How To: Prepare a Holiday Handover

Holiday preparation

While suntan lotion, insect repellent and a new swimming costume should be on your holiday checklist, a comprehensive handover should be at the very top. Proper preparation will allow you to relax while you’re away knowing that your projects are in capable hands, as well as making your return to work easier.

So how do you prepare a good handover and make sure everything goes smoothly? Here are our tips.

Advance warning

It’s always good to let your colleagues know when you’ve got a holiday planned. Create a calendar event once you know what dates you’ll be away and share it with your team so they are aware as well. You should also check in with all your clients and stakeholders before leaving and make sure they know who to speak to about ongoing projects in your absence.

Start writing the handover a week before you leave, not the day before. This way you’re not doing it at the last minute, and your colleagues will have time to get back to you with any questions.

Be clear

Leave well-defined instructions for your colleagues – avoid abbreviations and shorthand to make sure there are no misunderstandings while you’re away. Make it clear which of your team will be responsible for each task.

Don’t patronise

While it’s important for your instructions to be precise, make sure you don’t go into too much detail or you’ll run the risk of sounding patronising. Your colleagues know what you mean when you say “Deliver quote to finance”; you don’t have to include the part about sending it to the upstairs printer and making sure it goes in the third inbox on the left.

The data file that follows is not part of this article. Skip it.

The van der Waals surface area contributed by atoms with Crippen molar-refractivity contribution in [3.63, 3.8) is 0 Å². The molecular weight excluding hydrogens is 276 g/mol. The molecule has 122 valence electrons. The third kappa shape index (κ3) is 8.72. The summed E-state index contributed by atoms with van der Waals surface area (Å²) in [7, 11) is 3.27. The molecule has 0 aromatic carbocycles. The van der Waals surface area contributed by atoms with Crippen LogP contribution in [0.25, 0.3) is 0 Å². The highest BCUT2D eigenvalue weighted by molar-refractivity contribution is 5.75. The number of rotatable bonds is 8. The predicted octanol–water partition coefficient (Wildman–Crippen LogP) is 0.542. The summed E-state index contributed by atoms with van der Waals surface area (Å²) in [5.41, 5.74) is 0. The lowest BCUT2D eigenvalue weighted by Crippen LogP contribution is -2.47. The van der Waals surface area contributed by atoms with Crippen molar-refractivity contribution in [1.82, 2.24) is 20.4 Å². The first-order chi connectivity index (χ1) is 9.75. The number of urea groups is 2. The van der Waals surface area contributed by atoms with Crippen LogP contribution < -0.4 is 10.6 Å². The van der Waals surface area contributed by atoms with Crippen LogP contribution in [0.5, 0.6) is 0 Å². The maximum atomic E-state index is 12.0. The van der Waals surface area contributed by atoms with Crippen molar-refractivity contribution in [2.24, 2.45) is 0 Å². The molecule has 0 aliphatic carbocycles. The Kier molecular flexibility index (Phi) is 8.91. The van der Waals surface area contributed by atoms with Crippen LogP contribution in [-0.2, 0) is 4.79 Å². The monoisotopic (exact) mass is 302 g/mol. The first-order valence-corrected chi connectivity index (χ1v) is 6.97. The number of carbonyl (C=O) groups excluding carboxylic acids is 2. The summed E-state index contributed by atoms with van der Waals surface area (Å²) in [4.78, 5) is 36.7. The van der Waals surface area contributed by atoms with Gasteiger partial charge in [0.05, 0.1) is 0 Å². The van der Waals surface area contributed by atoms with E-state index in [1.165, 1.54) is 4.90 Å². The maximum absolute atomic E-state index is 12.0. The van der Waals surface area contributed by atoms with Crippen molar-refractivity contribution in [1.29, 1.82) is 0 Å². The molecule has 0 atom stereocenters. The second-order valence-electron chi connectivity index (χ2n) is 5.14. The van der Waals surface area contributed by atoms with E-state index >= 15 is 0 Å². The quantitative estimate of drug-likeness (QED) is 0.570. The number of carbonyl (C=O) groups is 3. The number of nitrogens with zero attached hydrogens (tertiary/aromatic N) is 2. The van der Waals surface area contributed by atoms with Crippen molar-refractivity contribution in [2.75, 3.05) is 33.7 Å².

Prioritise

While you might know what tasks are the most important, your colleagues may not. Make sure you identify what absolutely must be done and what is less of a priority. Remember that your colleagues will have their own work to do in addition to covering for you, so you don’t want them to waste time on something unimportant.

Be a team player

It might be tempting to let your department fall apart while you’re away by leaving things off your handover – or not creating one at all – in the hope that it will make your team appreciate you more when you return. In fact, this will have the opposite effect, as your colleagues will be likely to resent you for causing problems and seeming selfish.

Make the handover in person

Once you’ve written your handover, give it to your colleagues in person so that you can go through it and answer any questions they might have. You can discuss it with each of them individually or meet them all at once.

Tie up loose ends

Make sure you get as much done before you leave as you can to reduce the workload you’re handing over to your colleagues. You want to ensure that you’re giving them a reasonable amount of work to do, not piling on projects on which you’ve been procrastinating.

Out-of-office email

Don’t forget to set up an out-of-office email before you leave. It should include the dates you’ll be away, when to expect a response and who to contact about urgent matters in your absence. If multiple colleagues are covering various projects, you may want to list them so clients will know who to contact directly.

You may also consider adding the dates you’ll be away to your signature in the week leading up to your holiday, as a way of making sure everyone you regularly email has advance warning.

Handback

On your return, meet your colleagues and get an update on what they’ve done while you were away. Remember, things won’t be done exactly your way, so it’s important that you understand what remains to be done now that you’re back.

It’s also always nice to bring some local treats to thank your colleagues as well – everyone will be a lot happier to cover for you next time if you offer them some exotic chocolate!

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